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Why pass protection is everything

If you were among those grinding their teeth into dust on Saturday, don't worry! The offenses failure to score was merely a systemic failure that lets inferior teams negate Texas' talent advantages and makes the skill players be perfect in order to score.

Really, it's nothing.

If you are among those people who have made their peace with the fact that we'll have this issue until the day Will Muschamp poisons Mack Brown, then, first, fuck your calm self right off. Second, you can focus on other things. Mainly, that our OL is all that stands between us and an MNC.

First, let's get rid of two myths. The first myth is that Greg Davis changes his offense to fit his personnel, and the second that 2009's offense is functionally different from the 2002 offense (which I watched again today on ESPN classic). Davis does change, but the offense as a whole doesn't. We added the zone read and ran more with Vince. We took out the zone read and run less with Colt, but it's all the same offense. Same plays, same tendencies, same weaknesses.

This means that our short, west coast, past first offense is just a slimmed down version of the old playbook, much like Vince's offense was (it just didn't matter then). Now I don't mean to imply that our offense now is bad, because it's probably as good as any Davis offense can be without a transcendent talent at QB.

So what Wyoming did was the same thing A&M did in 2006, almost to a T. Put four guys deep, allow nothing beyond 15 yards, rely on reads to jump short routes, and just try your best to stop our run game without safety help.

This worked to perfection for the first half because Greg Davis calls the same game every single week so it's easy to know what's coming. We did adjust towards the end of the half (picking on the edges and keeping all 4-5 receivers short), but we wasted the first half by just being ourselves, seemingly oblivious to our opponent (to be fair, Wyoming played with great discipline and intelligence. It's one thing to scheme us correctly, it's another to execute it, and they played extremely well. So credit them for that).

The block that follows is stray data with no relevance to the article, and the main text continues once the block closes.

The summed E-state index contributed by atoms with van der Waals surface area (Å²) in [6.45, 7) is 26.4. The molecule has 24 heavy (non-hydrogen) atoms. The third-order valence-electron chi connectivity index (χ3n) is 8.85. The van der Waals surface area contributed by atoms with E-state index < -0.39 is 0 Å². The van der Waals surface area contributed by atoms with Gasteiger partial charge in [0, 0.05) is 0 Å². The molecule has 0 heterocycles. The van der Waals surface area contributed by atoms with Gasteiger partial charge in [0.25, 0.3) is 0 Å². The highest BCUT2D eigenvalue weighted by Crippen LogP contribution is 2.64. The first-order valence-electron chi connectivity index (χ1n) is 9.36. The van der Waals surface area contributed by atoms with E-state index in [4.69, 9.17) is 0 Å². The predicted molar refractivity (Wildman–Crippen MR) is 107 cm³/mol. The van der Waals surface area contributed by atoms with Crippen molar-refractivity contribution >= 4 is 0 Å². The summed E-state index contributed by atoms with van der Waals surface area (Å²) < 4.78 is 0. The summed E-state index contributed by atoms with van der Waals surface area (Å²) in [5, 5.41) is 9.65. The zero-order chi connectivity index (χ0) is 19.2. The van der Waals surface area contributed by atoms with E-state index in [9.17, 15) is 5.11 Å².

Wyoming, despite not scoring, had a much better gameplan. They used the spread, focused on our worst defender (Gideon), and purposefully attacked mismatches and holes in the zone. They didn't just run a normal play and throw it to the short guy like we do. They didn't have the talent to pull it off (hopefully showing how amazing Colt had to be last year that we scored so much doing that), stalling around midfield a couple of times before punting.

So what does any of this have to do with pass protection? Well, there are three levels to the passing game -- deep, short, and intermediate. Wyoming took away everything over the top and jumped anything short, which leaves one level. Our first big play -- to Kirkendoll on our last TD drive there before halftime) was an intermediate pass that he took on his own. That's what is going to be open against teams like this. The problem is that those routes take time to develop. The other problem is that we are a shaky pass protecting team.

If we want to have any success this year the OL will have to play much better than it has. OU has a tremendous line and this should be a worry against them, even though Bob Stoops is allergic to not giving up a ton of points against good passing attacks. If Colt has time to find those hooks and crossing routes, we'll march down the field and score on anyone. If we allow teams to basically sit 20 yards apart and gamble that they'll get to McCoy before he can throw then we can get shut out by anyone.

One more thing that'll help us moving forward is Colt's trust in Dan Buckner. You could see it develop on Saturday to the point where McCoy was throwing Buckner that little turnaround stop, which takes a lot of trust because it's so fast and there is no time to see each other. So far only Shipley, Collins and Quan had proven themselves enough to receive that ball, now Buckner is on that list. The more guys step up and establish themselves, the more variety we can offer underneath.

So watch these four things on Saturday against Tech:

- The playcalling. Do we attack at all three levels, and do we send guys to the areas of the field that Tech is forfeiting? (Big failure to do both against Wyoming)

- Do we purposefully run plays to attack underneath coverage, and are guys making the catch consistently?

- Can we protect well enough to allow time fort hose intermediate crosses, hooks, and slants?

- Can we run the ball against 6-7 guys? (probably not, just going on history. Cite stats all you want, but this is the measuring stick and we fail almost every time)